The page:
“I suspect that the above opinion was gained from looking at linear share price charts… as an investor the important thing is percentage change over a period… The 10 year trend for NXT is 25.0% pa. Going further back, charting SP with a log price scale back to Jan 1996 gives a trend line of 12.8% pa…”
Yes, Rhigos, a fair challenge - I was really just musing aloud. But the thing is, all of that is backward-looking - the world is changing rapidly for NXT, and they no longer enjoy the relative advantages they once did. I suspect past SP performance really is no guide to future… etc, with this one, and it’s now harder than ever to know what was the truer and fairer reflection of intrinsic value… £80, £37 or somewhere in between.
As I’ve surmised before, the valuation metrics can certainly support £50 or so, but maybe not a whole lot more on top.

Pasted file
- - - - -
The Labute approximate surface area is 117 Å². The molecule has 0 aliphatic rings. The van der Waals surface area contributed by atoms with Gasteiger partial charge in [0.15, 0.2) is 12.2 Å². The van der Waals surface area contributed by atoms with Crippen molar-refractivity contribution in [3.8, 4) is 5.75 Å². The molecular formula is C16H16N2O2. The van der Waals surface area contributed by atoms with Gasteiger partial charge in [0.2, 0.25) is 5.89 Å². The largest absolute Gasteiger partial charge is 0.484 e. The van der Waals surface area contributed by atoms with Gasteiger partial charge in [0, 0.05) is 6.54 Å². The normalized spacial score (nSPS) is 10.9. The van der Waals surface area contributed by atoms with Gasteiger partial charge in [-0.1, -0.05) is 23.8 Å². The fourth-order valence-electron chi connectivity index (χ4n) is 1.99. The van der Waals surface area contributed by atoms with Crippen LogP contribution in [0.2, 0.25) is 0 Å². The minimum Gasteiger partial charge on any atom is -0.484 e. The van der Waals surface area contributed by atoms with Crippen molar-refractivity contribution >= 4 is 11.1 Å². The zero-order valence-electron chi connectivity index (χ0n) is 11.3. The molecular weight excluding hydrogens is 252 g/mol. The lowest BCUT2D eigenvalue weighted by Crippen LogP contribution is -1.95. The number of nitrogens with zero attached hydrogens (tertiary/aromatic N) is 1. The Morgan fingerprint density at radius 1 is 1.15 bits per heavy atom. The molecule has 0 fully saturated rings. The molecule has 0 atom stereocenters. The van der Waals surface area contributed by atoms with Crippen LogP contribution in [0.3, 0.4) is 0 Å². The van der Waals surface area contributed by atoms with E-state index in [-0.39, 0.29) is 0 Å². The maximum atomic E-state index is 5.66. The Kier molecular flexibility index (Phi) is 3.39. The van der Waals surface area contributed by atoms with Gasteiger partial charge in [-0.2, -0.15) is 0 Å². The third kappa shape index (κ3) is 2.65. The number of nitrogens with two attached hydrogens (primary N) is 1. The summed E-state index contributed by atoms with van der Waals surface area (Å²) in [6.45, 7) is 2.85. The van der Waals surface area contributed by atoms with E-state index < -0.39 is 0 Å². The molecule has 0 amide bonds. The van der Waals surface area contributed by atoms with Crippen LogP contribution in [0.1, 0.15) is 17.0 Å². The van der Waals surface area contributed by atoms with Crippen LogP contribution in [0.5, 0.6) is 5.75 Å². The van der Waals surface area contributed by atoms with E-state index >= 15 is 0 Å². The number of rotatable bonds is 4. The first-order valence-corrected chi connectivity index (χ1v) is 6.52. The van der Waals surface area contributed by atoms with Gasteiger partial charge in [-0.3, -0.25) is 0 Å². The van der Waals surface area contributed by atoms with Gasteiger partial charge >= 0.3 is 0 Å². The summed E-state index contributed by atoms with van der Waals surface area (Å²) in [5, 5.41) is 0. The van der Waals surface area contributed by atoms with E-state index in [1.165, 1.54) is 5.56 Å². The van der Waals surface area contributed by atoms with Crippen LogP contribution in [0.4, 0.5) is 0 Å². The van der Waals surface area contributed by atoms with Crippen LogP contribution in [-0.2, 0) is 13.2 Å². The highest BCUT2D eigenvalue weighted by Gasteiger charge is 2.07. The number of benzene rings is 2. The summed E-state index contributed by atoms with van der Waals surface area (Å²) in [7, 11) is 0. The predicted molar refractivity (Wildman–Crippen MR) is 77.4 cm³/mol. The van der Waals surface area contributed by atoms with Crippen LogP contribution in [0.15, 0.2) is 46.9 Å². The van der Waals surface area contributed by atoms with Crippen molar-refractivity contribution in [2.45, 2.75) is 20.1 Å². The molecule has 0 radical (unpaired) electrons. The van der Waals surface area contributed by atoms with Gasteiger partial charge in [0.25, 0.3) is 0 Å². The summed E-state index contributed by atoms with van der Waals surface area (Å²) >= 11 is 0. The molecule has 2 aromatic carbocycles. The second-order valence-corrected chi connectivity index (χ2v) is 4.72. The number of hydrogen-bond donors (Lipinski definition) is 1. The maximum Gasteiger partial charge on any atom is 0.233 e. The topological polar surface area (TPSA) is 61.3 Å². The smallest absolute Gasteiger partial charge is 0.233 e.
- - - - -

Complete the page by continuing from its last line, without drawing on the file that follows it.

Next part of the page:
"I am not generally a fan of share buy-backs but NXT management do it well and I like the capital gain it brings better than special dividends. They do not buy-back if they consider SP above fair value for company. "
I AM generally a fan of buy-backs - wherever conditions are conducive - but I know that opinions are mixed here, particularly among private investors (not that I think buy-backs are at all well understood in this community). But I would commute your statement to “NXT management DID it well, UP TO A POINT…”
Yes, Wolfson’s policy is (or at least was) transparent and disciplined, certainly compared to many, but it still means they were buying-back quite a lot of shares at a substantial premium to the current SP in the relatively recent past. Okay, perhaps they have the excuse of being overtaken by unpredictable external events - but this cannot excuse the decision to replace buy-backs with specials, right at the bottom, a major misstep by Wolfson IMHO (and I said as much at the time, on these pages). Maybe this move to switch it back to buy-backs will come to be seen as a timely correction… or maybe the wrong way around, once again? Either way, Wolfson’s reputation as Master Capital Allocator has taken a knock, and still to recover…